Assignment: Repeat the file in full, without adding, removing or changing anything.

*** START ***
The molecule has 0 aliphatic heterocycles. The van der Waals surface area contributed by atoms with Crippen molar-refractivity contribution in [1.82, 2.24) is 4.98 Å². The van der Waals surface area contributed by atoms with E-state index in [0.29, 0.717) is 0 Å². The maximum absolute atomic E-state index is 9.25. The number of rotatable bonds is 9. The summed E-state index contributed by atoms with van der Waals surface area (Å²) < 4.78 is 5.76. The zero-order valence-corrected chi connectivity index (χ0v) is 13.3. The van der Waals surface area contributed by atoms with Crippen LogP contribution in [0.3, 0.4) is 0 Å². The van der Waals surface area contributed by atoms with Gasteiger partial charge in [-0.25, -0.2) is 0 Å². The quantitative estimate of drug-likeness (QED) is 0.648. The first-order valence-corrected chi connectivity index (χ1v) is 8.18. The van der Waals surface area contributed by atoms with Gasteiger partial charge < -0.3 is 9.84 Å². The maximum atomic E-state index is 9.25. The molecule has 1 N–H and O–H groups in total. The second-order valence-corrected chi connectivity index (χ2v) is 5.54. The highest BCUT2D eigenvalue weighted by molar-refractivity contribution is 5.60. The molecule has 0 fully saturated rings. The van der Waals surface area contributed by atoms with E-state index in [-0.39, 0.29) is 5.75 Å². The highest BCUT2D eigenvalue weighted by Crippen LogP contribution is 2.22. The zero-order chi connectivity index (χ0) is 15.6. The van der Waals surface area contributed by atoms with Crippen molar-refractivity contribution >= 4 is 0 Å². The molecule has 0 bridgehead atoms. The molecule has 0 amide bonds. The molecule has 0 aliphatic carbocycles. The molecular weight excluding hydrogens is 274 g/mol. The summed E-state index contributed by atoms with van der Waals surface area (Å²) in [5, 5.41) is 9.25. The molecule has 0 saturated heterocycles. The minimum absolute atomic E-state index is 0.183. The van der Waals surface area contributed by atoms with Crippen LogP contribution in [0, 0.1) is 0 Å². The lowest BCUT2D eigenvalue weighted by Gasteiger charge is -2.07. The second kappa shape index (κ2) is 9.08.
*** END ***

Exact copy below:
The molecule has 0 aliphatic heterocycles. The van der Waals surface area contributed by atoms with Crippen molar-refractivity contribution in [1.82, 2.24) is 4.98 Å². The van der Waals surface area contributed by atoms with E-state index in [0.29, 0.717) is 0 Å². The maximum absolute atomic E-state index is 9.25. The number of rotatable bonds is 9. The summed E-state index contributed by atoms with van der Waals surface area (Å²) < 4.78 is 5.76. The zero-order valence-corrected chi connectivity index (χ0v) is 13.3. The van der Waals surface area contributed by atoms with Crippen LogP contribution in [0.3, 0.4) is 0 Å². The van der Waals surface area contributed by atoms with Gasteiger partial charge in [-0.25, -0.2) is 0 Å². The quantitative estimate of drug-likeness (QED) is 0.648. The first-order valence-corrected chi connectivity index (χ1v) is 8.18. The van der Waals surface area contributed by atoms with Gasteiger partial charge < -0.3 is 9.84 Å². The maximum atomic E-state index is 9.25. The molecule has 1 N–H and O–H groups in total. The second-order valence-corrected chi connectivity index (χ2v) is 5.54. The highest BCUT2D eigenvalue weighted by molar-refractivity contribution is 5.60. The molecule has 0 fully saturated rings. The van der Waals surface area contributed by atoms with E-state index in [-0.39, 0.29) is 5.75 Å². The highest BCUT2D eigenvalue weighted by Crippen LogP contribution is 2.22. The zero-order chi connectivity index (χ0) is 15.6. The van der Waals surface area contributed by atoms with Crippen molar-refractivity contribution >= 4 is 0 Å². The molecule has 0 bridgehead atoms. The molecule has 0 amide bonds. The molecule has 0 aliphatic carbocycles. The molecular weight excluding hydrogens is 274 g/mol. The summed E-state index contributed by atoms with van der Waals surface area (Å²) in [5, 5.41) is 9.25. The molecule has 0 saturated heterocycles. The minimum absolute atomic E-state index is 0.183. The van der Waals surface area contributed by atoms with Crippen LogP contribution in [0, 0.1) is 0 Å². The lowest BCUT2D eigenvalue weighted by Gasteiger charge is -2.07. The second kappa shape index (κ2) is 9.08.